Monday, August 31, 2009


The Blooburds uv my Hart

The Times carries an obituary to spelling reformer Ed Rondthaler, who passed away at age 104. He's the man I described in a Believer piece last year as the last living link to the movement's Edwardian zenith.

From his obituary:

Such [orthographic] anarchy, Mr. Rondthaler came to believe, helped cause illiteracy and with it, a web of social ills. Among them, as he wrote in the 1977 profile in The Times, were “jooveniel delinquensy, criem-in-th-streets, hard cor unemploiment and poverty.”

...He wrote a song honoring the 100th anniversary of the Croton Dam. He invented things, including a slide rule that calculated currency-exchange rates and another slide rule that computed cooking times of foods based on weight...

In 1920, at 15, young Mr. Rondthaler bought a 2-cent card and addressed it to a classmate. Inside, he wrote, “The bluebirds are flying from my heart to you.” His message was written in standard orthography.

Reader, she married him.

(Hat tip to Ed!)

Sunday, August 23, 2009


In Search of the World's Most Boring Book Title

Round 2


(Round 1)

Saturday, August 15, 2009


Big in Dubai

(From Time Out Dubai)

The first Arabic manga, The Gold Ring, is a tale involving falconry -- and a quote by author Qais Sedkis in the UAE National notes that it's not as odd a fit as one might think:

“I grew up watching a lot of Arabic-dubbed Japanese animation,” Sedki says. “At the time I just assumed they were all Arabic cartoons. I think it was actually a Jordanian company that did a lot of the dubbing and made [the programmes] available to other TV stations.

“When I learnt the truth, it sparked an interest in all things Japanese for me,” he says.... Certain practicalities have also helped. “As far as the literature goes,” Sedki says. “We both turn pages in the same direction, right to left.” This has meant that Gold Ring could be presented in the traditional tankobon format.

Saturday, August 08, 2009


The Wooden Serpent

1900 postcard of Paris's moving sidewalk

I'm in the latest New Scientist (full text!) with the Victorian equivalent of the jetpack: the trottoir roulant of the 1900 Paris Exposition, a 3 km moving sidewalk for crosstown mass-transit, which one enraptured reporter described as "gliding around like a wooden serpent with its tail in its mouth."

Here's a haunting silent film taken from atop it:

It was such a success that one was proposed to run across the Brooklyn Bridge...
The first moving walkway had been unveiled eight years earlier at the Chicago World's Fair and had proved a huge success at subsequent expositions in Berlin and Paris. Chicago's walkway, the brainchild of engineer Max Schmidt, consisted of three rings, the first stationary, the second moving at 4 kilometres per hour and the third at 8 km/h, an arrangement that allowed walkers to adjust to each speed before moving to the next. With the Brooklyn Bridge walkway, Schmidt upped the ante. This time he envisaged a loop system at each end of the bridge, with a series of four ever-faster walkways. Passengers moved from one to another until finally taking a seat on the benches aboard the fastest, which whisked them across the bridge at 16 km/h...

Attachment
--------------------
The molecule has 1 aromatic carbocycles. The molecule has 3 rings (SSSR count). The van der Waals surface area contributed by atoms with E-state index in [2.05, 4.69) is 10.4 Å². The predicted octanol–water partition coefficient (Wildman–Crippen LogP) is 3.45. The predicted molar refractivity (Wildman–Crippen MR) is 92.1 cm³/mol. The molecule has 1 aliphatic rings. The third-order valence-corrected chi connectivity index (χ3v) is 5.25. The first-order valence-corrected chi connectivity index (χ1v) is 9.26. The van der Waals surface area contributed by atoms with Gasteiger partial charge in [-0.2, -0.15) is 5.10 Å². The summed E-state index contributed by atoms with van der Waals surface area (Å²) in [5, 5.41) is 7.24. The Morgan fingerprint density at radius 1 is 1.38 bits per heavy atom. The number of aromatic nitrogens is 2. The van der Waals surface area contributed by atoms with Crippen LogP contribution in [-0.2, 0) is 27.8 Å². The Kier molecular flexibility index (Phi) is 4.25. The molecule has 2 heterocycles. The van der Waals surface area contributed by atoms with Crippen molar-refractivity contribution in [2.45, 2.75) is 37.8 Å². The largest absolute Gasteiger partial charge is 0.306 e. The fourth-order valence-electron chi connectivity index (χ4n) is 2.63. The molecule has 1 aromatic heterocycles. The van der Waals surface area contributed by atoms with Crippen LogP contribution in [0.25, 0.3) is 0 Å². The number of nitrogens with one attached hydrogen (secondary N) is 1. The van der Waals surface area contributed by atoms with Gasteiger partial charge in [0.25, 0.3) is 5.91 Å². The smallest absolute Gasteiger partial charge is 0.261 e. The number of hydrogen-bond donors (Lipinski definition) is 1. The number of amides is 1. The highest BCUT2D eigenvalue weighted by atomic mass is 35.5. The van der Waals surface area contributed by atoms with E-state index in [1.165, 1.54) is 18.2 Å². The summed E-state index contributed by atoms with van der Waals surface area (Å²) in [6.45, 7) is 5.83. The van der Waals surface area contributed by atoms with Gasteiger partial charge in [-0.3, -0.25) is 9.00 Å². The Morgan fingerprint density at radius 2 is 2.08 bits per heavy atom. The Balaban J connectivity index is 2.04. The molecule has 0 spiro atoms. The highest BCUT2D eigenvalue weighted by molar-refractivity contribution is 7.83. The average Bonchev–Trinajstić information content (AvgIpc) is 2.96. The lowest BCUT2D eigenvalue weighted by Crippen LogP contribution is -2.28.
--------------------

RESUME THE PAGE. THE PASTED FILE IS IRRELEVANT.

One newspaper suggested that getting trapped with interminable bores would be a thing of the past: one "has only to suddenly step on the passing sidewalk to be carried rapidly beyond sight or hearing of his tormentor"... The New York Tribune called for "a moving sidewalk from Texas to New York to bring up cotton and those cheap winter strawberries", while another newspaper jokingly suggested that city buildings be placed on moving walkways so that people could simply stand around and wait for the right one to arrive.
There was an even earlier proposal for a 17 km-long system in Paris, and more calls right up through the 1930s for installing huge systems everywhere from LA to Detroit-- as well as along Wall Street, Grand Central Station, and Times Square.

Check out this amazing 1924 proposal for a "ring" system underneath downtown Atlanta:

One detail that wound up on the cutting-room floor: on November 7 1925 -- a year later, and well after the initial hubbub over this idea had died down -- the Atlanta Constitution reported the arrival of curious letter at City Hall:

City Clerk Walter C. Taylor received a letter Friday, written in French, and after vainly endeavoring to find some person at city hall to translate it, at last found a high school girl in the department of education who translated it. The letter offered to submit a bid on the construction of "moving sidewalks" in Atlanta.

The city, alas, never got its own trottoir roulant.

Saturday, August 01, 2009


Best blog idea ever

"Awful Library Books."

To wit:

And finally: Awful, or just awesome?...

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